If you have longer arms and legs and a longer back, you are a stronger rower. That’s why rowers in the Boat Race are generally tall. It’s just physics. And the benefits of going through male puberty are just biology. It offers invariable advantages, including larger organs, such as heart and lungs, as well as a larger skeleton. That is why sport is segregated based on gender.

Trans activists claim that hormone therapy can eliminate the differences between men and women. But that’s nonsense. No medicine can shorten arms and legs.

Obscene as it is that trans athletes are expected and encouraged to take drugs to affect their performance.

When I was an Olympic athlete, we weren’t even allowed to take Lemsip because one of the ingredients was on the banned list.

The simple fact is that a trans woman who has gone through male puberty and competes with women will have a significant advantage. They may not win every time, but they shouldn’t be there in the first place in my opinion.

In a brochure published by Stonewall, Gibson said: ‘I’ve wanted to take part in the Boat Race since I was a little boy and I was thrilled when I got the chance.

“The club and the coaches have been very helpful. Without such an inclusive environment I would not have been able to enjoy it or reach my full potential.”

I applaud Gibson’s ambition, but sport is meant to be competitive.

What about the dreams of the woman who didn’t make it to the 2015 Cambridge team? There were eight seats in the Blondie boat, and one of them was given to a trans woman — a decision that pushed a female rower out.

This is not a one-off. It’s a problem that threatens female rowers across the sport. I am 59 and it even affects me.

I still train on an indoor rowing machine and I’m competitive by instinct. But when I set goals for myself, it’s demoralizing to see several records in the older women categories held by a trans woman.

Although nominally female, she also sometimes rows with a men’s team. This is possible because there are two categories in rowing: ladies and open. The open competition is just that: open to everyone.

In the 1980s, when I was training for single sculls — that is, just rowing a boat — I entered an open race myself.

It was a fantastic experience, but I was defeated. I didn’t stand a chance against the men.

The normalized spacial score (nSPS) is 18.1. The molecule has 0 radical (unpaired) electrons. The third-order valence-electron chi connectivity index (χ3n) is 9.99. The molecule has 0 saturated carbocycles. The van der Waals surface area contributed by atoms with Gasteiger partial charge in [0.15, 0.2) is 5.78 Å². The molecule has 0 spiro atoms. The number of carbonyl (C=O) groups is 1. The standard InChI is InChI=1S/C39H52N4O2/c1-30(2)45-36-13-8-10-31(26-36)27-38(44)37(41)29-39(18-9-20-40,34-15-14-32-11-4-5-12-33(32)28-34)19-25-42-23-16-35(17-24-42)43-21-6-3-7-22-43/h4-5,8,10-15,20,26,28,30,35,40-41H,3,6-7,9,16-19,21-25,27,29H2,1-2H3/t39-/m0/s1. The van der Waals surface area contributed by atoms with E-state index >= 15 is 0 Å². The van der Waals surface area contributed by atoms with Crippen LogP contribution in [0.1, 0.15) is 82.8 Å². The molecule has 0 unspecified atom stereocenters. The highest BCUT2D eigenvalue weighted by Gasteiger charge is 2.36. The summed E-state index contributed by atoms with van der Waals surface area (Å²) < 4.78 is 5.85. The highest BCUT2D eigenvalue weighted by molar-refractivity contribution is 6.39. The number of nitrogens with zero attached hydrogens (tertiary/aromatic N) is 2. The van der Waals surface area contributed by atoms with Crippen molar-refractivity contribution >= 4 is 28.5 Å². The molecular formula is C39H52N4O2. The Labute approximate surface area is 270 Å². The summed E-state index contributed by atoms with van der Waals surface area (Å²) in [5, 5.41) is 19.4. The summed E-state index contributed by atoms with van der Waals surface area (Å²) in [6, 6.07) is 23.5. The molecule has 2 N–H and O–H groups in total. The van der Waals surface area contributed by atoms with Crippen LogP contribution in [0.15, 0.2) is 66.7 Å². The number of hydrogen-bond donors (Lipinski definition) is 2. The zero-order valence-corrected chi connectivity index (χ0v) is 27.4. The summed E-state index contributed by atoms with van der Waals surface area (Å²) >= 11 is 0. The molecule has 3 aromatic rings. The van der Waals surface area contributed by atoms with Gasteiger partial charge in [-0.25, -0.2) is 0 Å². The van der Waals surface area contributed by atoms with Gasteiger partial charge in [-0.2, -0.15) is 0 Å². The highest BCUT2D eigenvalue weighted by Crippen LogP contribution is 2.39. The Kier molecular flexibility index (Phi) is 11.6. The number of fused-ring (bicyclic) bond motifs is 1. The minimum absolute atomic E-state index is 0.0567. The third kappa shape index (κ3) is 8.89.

Losing men openly was one thing. Discovering that female records were set by a trans woman was something else entirely.

The thought of taking part in an inherently unfair event seems so unpleasant that it put an end to my plan to return to indoor rowing at a competitive level.

How much worse must it be for young women at the start of their rowing career knowing that in women’s races they will be competing against male rowers. They will no doubt wonder, “Why should I bother?”

That would certainly have been my first reaction. When I arrived at Somerville College, Oxford in 1983, when it was still an all-female institution, I was not a rower. Lacrosse was my sport. But the coaches saw that I was six feet tall and took me to the water in a frog march.

Serious rowing takes a lot of effort. It is physically demanding and involves many early mornings. If I was condemned to lose every time to male-bodied rivals, my competitive spirit would have been crushed. And then I would have missed a wonderful sporting career that culminated in my rowing at the 1992 Summer Olympics in Barcelona – an unforgettable experience.

Women’s sport is now taken more seriously than ever before. When I rowed in the Boat Race in 1986, and in the Commonwealth Games that year (where I won a bronze and a silver medal), it sometimes felt that the media was only interested if we posed in our college gowns.

That has all changed. Women’s football and rugby, for example, are now both big news and a source of national pride.

These are gigantic achievements and we must protect them. Women’s sports should never be invaded by male-bodied athletes. That is not inclusion. It’s injustice.